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Posts Tagged ‘Private Equity’

Prior to the fractions rule, investors were investing $1 in order to get $5 to $7 in tax deductions.

President Reagan was so incensed that he signed into law new legislation, the “fractions rule,” specifically designed to end this scheme.  During this period no firm was more abusive with respect to tax avoidance than General Electric. Today Reagan’s reform is being challenged in an assault on taxpayer fairness led by the private equity firm Blackstone and its CEO Steve Schwarzman (pictured below left), in conjunction with the American Bar Association (ABA).  See my August 2010 blogpost “Blackstone: Private Equity or Public Theft,” for expanded background.

Before you consider the proposition of gaining $5 of deductions with a $1 investment preposterous, listen to the brief clip below of Sanford Presant of Greenberg Traurig, one of the nation’s leading real estate attorneys.  It is actually two short clips, the first is his introduction at a major tax conference and the second an explanation of what led to the fractions rule in his own words.

Presant is a national authority in this area and has had major roles with the ABA, in addition to heading up Ernst and Young’s real estate practice. The complete audio recordings for Presant’s remarks, in addition to those of Internal Revenue Service Associate Chief Counsel Curt Wilson, can be purchased at http://www.dcprovidersonline.com.

Also featured in the recording is Wayne Pressgrove of King & Spaulding, who makes a case to IRS Counsel Wilson for a revenue ruling to disable the fractions rule.   It is ironic that Reagan relied on the same law firm, King & Spaulding, to craft the fractions rule in the 1980’s, and these lawyers did brilliant work.

Audio Clip 1 (0:25)
Hear Sanford Presant Introduction and Background

mp3 file (for iPad users)

Audio Clip 2 (1:26)
Hear Presant Enthusiastically Explain How Investors Received $5 of Tax Deductions for Each Dollar Invested

mp3 file (for iPad users)

At a 2010 ABA conference, Internal Revenue Service Associate Chief Counsel Curt Wilson volunteered to sit on a panel and explained where the IRS stands on fractions rule enforcement. Wilson is introduced by Wayne Pressgrove of King & Spaulding.

Audio Clip 3 (3:32)
Hear IRS Associate Chief Counsel Curt Wilson Discuss the Fractions Rule

mp3 file (for iPad users)

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Note (Not Copyrighted) : This basic post was updated December 10, 2010 given the current debate in Congress over extending the Bush tax cuts and numerous inquires regarding my position in this debate.  The purpose of this post is to highlight that although rates are important, perhaps more important are overall fairness issues associated with two situations in particular.  Put another way, why don’t we all forget about the rates and focus on basic fairness first.  Doing that should allow rates to come down in all brackets.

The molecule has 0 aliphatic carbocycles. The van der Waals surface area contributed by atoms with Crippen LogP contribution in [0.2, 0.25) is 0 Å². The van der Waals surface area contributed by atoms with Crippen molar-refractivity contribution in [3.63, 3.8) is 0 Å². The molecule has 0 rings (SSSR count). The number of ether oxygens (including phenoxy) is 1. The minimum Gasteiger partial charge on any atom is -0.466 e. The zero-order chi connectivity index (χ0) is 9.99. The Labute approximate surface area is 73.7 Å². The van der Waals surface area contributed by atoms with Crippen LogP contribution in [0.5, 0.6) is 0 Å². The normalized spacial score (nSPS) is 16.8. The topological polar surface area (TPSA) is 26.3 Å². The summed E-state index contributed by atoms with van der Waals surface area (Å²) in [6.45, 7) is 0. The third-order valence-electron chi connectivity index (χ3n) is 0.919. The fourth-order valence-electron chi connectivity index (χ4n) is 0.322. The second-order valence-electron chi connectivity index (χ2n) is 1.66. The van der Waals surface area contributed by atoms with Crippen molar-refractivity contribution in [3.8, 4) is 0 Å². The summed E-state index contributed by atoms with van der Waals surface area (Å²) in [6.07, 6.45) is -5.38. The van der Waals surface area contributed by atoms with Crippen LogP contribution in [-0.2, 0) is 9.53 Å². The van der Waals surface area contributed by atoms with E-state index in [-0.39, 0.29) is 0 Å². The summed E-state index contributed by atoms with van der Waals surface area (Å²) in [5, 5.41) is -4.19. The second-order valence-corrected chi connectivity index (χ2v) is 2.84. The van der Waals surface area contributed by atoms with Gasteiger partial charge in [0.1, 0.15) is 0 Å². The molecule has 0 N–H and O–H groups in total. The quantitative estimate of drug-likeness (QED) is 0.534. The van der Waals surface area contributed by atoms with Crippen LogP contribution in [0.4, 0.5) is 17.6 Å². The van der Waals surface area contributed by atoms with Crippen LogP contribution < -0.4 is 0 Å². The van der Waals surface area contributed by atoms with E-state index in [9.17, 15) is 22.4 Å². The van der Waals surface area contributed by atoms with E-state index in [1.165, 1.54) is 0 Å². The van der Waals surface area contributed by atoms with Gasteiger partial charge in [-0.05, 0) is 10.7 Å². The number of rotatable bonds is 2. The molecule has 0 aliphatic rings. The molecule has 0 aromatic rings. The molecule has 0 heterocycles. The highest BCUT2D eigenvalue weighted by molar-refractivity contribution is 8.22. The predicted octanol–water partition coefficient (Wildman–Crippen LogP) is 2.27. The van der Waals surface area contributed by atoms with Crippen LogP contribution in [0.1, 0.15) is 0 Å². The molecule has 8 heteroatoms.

With the financial reform package now passed, all eyes are on the setting of specific rules regarding its implementation.  And while lobbyists attempt to direct the debate away from where it should be, let’s instead visit the core issue, tax rules.

This rollout of specific rules related to the Volcker Rule and related tax considerations will squarely position Paul Volcker, pictured on the lower left below and current IRS commissioner Doug Shulman, lower right, against Blackstone Group LP’s Steve Schwarzman and other leveraged buyout artists operating under the guise of “private equity.”  Why are tax rules key one might ask, especially if these rules have nothing to do with the debate over carried interest?

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One century ago Republican Theodore Roosevelt was elected president and instituted sweeping changes in government, including the establishment of an estate tax and the national park system.  What followed was an economic boom that lasted for years. Roosevelt knew the importance of circulating wealth in order to revitalize the economy by investing in key infrastructure, including the public education system.

Today fierce battle lines are drawn over whether or not the estate tax should be repealed.  On one side are Bill Gates Jr., Grover Norquist and the Wall Mart heirs and on the other side are Bill Gates Sr. and Chuck Collins.  This is certainly not a case of “like father like son.”

While Bill Gates Sr. has co-penned a book with Chuck Collins calling for increased exemptions but not abolishment of the estate tax, Bill Gates Jr. has been the prime funder of Grover Norquist as Norquist tours the country relentlessly advocating a complete repeal of the tax.  Like Bill Gates Sr., I believe the exemption should be raised to $5 million yet do not support a repeal.

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